adjective: tan·doori \tän-ˈdu̇r-ē\
of or relating to an Indian method of cooking meat over charcoal in a clay oven
So having acquired some chicken legs - no jokes please - and tempted with the thoughts of a barbecue, I was looking in the fridge and spied a half a tub of natural yogurt. Perfect, I thought, I'll do Tandoori Chicken, and in the absence of a tandoor oven I'd use the barbecue.
So I pulled all the ingredients together - most are staples in our house anyway - until I hit upon a problem. Normally I put lemon in the marinade mix but I was all out and didn't really feel like traipsing off to the shops for some.
But sitting in the fridge was a bottle of my saison homebrewed beer, and so an idea formed...
The lemon normally gives a nice fresh zip to the marinade so maybe my hoppy saison could do the same job?
There was only one way to find out!
4 Chicken Legs - Skinned and Scored
250ml Natural Yogurt
3cm of Ginger Root - Finely Grated
1 Garlic Clove - Finely Grated
1 tablespoon of Tandoori Masala (spice mix) - I use the East End brand but you could make your own
1 teaspoon of Garam Masala (spice mix)
1 teaspoon of Ground Coriander
1 teaspoon of Turmeric
1/2 teaspoon of Salt
2 teaspoon Brown Sugar
100ml Saison Style Beer - preferably a hoppy version!
A Good Dash of Rapeseed Oil, or Any Cooking Oil.
Mix all of the ingredients together in a bowl. Taste and adjust seasoning to suit your palate, some people like more ginger or garlic, or you could add a little chilli powder if you want more of a kick!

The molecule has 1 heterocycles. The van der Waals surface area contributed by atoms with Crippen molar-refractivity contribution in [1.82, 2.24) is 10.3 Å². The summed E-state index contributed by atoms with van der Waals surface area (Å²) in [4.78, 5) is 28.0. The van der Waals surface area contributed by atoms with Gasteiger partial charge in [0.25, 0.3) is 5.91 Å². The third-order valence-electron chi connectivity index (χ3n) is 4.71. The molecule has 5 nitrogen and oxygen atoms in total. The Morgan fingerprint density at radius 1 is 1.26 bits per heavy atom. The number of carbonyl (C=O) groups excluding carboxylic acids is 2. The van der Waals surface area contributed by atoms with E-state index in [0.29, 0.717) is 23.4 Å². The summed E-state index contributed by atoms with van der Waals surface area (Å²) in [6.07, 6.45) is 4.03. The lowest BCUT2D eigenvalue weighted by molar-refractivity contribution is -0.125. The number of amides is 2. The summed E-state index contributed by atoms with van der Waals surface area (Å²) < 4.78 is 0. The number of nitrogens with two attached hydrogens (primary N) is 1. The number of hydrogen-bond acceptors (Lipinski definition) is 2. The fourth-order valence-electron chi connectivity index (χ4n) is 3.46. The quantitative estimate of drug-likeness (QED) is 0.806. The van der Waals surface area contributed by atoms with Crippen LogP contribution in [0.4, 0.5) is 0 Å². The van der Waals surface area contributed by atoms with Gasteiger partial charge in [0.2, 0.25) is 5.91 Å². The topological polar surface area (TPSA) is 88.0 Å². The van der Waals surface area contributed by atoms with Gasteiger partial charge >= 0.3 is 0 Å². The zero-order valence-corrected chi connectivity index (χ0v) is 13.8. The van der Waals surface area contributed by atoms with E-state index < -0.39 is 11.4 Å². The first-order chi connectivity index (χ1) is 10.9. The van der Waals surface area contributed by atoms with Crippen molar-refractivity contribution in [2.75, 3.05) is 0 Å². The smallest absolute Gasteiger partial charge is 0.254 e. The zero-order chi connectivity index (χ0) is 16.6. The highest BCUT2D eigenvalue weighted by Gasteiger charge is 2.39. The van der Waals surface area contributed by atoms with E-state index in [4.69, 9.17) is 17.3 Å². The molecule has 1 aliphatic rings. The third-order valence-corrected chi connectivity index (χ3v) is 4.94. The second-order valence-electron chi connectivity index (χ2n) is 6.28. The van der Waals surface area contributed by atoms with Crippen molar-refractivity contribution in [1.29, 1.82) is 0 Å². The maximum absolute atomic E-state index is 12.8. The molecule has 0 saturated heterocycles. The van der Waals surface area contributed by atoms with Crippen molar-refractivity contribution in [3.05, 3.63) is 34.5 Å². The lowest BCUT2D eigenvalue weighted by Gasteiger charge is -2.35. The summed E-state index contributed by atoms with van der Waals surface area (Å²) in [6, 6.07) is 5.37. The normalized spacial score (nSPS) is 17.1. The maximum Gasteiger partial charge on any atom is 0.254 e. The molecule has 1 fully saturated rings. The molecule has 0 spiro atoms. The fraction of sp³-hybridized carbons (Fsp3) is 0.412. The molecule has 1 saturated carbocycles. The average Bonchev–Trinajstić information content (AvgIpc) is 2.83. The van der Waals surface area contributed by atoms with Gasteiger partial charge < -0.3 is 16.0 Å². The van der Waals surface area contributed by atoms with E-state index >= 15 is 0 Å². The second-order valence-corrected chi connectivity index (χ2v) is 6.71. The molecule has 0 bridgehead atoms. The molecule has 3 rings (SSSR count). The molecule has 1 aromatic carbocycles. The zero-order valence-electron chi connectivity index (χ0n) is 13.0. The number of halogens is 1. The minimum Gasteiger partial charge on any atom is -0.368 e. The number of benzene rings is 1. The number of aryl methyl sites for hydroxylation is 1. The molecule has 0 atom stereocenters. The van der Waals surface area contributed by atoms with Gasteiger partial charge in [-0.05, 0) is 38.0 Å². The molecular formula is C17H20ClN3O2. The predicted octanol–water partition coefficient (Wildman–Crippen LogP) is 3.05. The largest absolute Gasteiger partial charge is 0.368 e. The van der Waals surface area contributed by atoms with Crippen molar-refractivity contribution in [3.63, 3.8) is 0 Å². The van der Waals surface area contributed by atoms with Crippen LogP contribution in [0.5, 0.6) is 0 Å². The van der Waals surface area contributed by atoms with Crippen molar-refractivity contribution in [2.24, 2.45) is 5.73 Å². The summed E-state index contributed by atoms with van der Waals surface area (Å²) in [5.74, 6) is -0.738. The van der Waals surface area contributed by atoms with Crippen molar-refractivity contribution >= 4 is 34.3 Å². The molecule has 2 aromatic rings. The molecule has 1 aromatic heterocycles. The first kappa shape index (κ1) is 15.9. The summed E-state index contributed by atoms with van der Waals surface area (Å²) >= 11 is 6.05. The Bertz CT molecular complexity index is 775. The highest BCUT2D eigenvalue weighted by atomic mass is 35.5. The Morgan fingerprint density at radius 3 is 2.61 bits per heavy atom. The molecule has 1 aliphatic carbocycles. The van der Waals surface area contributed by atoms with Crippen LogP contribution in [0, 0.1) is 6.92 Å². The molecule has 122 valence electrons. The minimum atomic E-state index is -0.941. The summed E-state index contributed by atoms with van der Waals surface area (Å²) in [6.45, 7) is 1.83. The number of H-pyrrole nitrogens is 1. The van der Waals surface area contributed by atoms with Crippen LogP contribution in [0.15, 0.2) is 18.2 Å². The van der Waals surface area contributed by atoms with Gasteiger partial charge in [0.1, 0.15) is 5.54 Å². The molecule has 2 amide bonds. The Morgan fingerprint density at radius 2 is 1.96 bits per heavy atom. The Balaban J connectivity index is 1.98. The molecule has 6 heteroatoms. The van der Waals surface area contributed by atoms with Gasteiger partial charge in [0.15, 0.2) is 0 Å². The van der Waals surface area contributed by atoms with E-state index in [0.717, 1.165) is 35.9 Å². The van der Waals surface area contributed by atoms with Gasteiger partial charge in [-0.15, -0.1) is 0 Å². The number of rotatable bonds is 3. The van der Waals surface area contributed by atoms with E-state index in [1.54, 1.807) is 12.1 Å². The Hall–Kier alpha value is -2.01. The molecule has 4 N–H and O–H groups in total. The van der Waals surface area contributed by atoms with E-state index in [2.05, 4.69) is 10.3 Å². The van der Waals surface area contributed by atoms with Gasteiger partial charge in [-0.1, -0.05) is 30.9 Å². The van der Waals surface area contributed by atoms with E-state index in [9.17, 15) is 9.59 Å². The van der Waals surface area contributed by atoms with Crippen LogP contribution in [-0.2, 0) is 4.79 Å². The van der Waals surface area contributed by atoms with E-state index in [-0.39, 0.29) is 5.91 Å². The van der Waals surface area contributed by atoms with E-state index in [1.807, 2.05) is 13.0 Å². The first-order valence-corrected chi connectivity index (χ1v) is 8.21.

Put the prepared chicken in a container and pour the mix over, rubbing it in with your hands. Refrigerate for at least 1 hour or up to 24 hours, shaking occasionally. (Remember to use common sense when handling raw chicken and to clean as you go!)
Preheat the barbecue and cook for 30 mins or more with medium indirect heat until chicken is cooked thoroughly, before transferring carefully to direct heat to get a little charring on the chuck, watching carefully to ensure it doesn't burn. Try not to disturb the marinade on the chicken!
(You can use an oven and grill to achieve a similar result too.)
Remove from the heat and let the chicken rest for I5 minutes under tinfoil before serving.
I normally sprinkle the chicken with chopped fresh coriander but that was another ingredient I ran out of!
So How did it turn out? It was great - really juicy and moist with that lovely tandoori colour and taste.
Did the saison make any difference? It's hard to say but it certainly gave a similar quality to the marinade, as I didn't miss the lemon. I thought it gave another dimension or depth but that might have been wishful thinking.
By the way, the saison itself was a great accompaniment to the chicken.
As usual, enjoy and feel free to tinker with the recipe.